Blood streamed down the left cheek of the challenger, a result of an accidental head butt. The champion then stepped forward and mauled his foe, forcing him to the canvas.
Most of the 12,000 plus fans packed inside the Thomas and Mack Center in Las Vegas were standing. We were in the third round of a Welterweight title fight between challenger “The Golden Boy,” Oscar De La Hoya (23-0, 20 KOs) and champion Pernell “Sweet Pea” Whitaker (40-1-1, 17 KOs).
While De La Hoya bled, Whitaker’s left eye swelled from the repeated left jab being pumped into his face.
The year was 1997.
Billed as “Pound-For-Pound,” the April 12 bout was more than a title fight for Whitaker’s WBC Welterweight championship. The pound-for-pound title within the sport was also a stake.
Sweet Pea, 33, was the recognized kingpin of the Welterweight division and of the sport. This night marked the ninth defense of his crown as he would face the young, up and coming De La Hoya.
Whitaker, a southpaw and defensive wizard, was a four-time world champion. The Ring magazine listed him as the number one pound-for-pound fighter in the world three consecutive years, from 1993 to 1995.
The 24-year-old Golden Boy deserved credit. The reigning WBC Super Lightweight champion was moving into a new neighborhood, up in weight to 147 pounds, and challenging both the best in the division and that the sport had to offer.
Despite Whitaker’s storied past, De La Hoya was installed as a 3-1 betting favorite.
The bout was broadcast live on HBO’s Pay-Per-View arm, TVKO, with Jim Lampley, Larry Merchant and Roy Jones Jr. seated ringside to call the action.
After De La Hoya climbed to his feet and referee Mills Lane wiped his gloves, fireworks ensued. Lampley went bananas, “Another hard left hand uppercut by De La Hoya! And a hard left hook! De La Hoya landing some solid blows! Whitaker sticks the jab straight into his face!”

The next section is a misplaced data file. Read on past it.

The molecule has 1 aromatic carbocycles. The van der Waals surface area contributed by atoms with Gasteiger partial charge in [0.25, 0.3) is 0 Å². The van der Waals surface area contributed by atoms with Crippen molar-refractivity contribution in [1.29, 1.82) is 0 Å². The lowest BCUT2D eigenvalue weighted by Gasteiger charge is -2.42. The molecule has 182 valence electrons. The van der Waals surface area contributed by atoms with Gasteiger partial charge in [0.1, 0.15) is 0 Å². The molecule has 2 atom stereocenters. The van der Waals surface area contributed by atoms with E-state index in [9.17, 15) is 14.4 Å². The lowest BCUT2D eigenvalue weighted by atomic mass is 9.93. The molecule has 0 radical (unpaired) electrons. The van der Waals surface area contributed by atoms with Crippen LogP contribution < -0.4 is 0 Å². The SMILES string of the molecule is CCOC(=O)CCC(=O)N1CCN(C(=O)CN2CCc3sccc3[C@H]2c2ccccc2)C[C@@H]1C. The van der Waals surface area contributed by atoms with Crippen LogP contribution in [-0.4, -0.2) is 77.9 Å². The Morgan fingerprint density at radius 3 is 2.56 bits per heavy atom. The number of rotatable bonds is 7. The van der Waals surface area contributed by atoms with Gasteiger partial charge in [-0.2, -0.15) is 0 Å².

The bell sounded to end the round and the crowd inside the Thomas and Mack Center let out a resounding roar. The early rounds were a combination of first-class boxing with hints of toe-to-toe brawling mixed in. Jones noted, “This is an excellent fight.”
De La Hoya, outfitted in red trunks, owned a four-inch height and four-inch reach advantage over the champion. Despite his advantages, the two took turns pursuing one another and each worked their offense off of their jabs.
The middle rounds slowed to a tactical battle, each picking and choosing their spots to unload heavy artillery. De La Hoya was now doing the pursuing and although he was being out-thrown and out-landed, he was landing the heavier bombs. As Lampley noted, “A scorer’s nightmare.”
After six rounds, unofficial scorer Harold Lederman had the bout scored three rounds apiece.
With just under a minute to go in the ninth round, Whitaker, wearing lavender colored trunks, stepped forward and cracked De La Hoya with a pair of short, crisp left hands. De La Hoya staggered and used his glove to keep from going all the way down to the canvas.
Merchant roared, “That could have been scored a knockdown! It is a knockdown!”
It was a good call by Lane in recognizing that De La Hoya’s right glove as well as his right knee grazed the canvas. Clear eyed and ready to continue, Lane finished the standing eight count and the action continued.
The late rounds proved to be more cautious than action packed. Each fighter was careful in pursuing and throwing power punches. The jab remained the weapon of choice in a scratch and sniff tactical affair.
The 12th and final round saw Whitaker boxing, moving, and firing his right jab. De La Hoya was clearly the aggressor in the final three minutes of action and the busier of the two fighters.
After the final bell sounded, the judges’ scorecards read 115-111, 116-110 and 116-110. Oscar De La Hoya had won a unanimous decision.
There was an air of controversy after the decision was announced. Merchant had Whitaker winning a narrow decision. Lederman’s final card had De La Hoya winning by two points, 114-112.
The Las Vegas Review-Journal polled 26 writers who covered the fight. Similar to many watching at home and from inside the Thomas and Mack Center, 14 writers had scored the bout for Whitaker, 11 for De La Hoya, and one scored it even.
The word “rematch” was mentioned multiple times after the bout, however, the two would not meet again.
Incredibly, Whitaker would never taste victory inside the ring again. He would fight just three more times, including a bout against Felix Trinidad, and walked away from the ring for good in the spring of 2001.
De La Hoya would fight another decade against the best the sport had to offer, including bouts against Bernard Hopkins and Floyd Mayweather. He retired in the spring of 2009.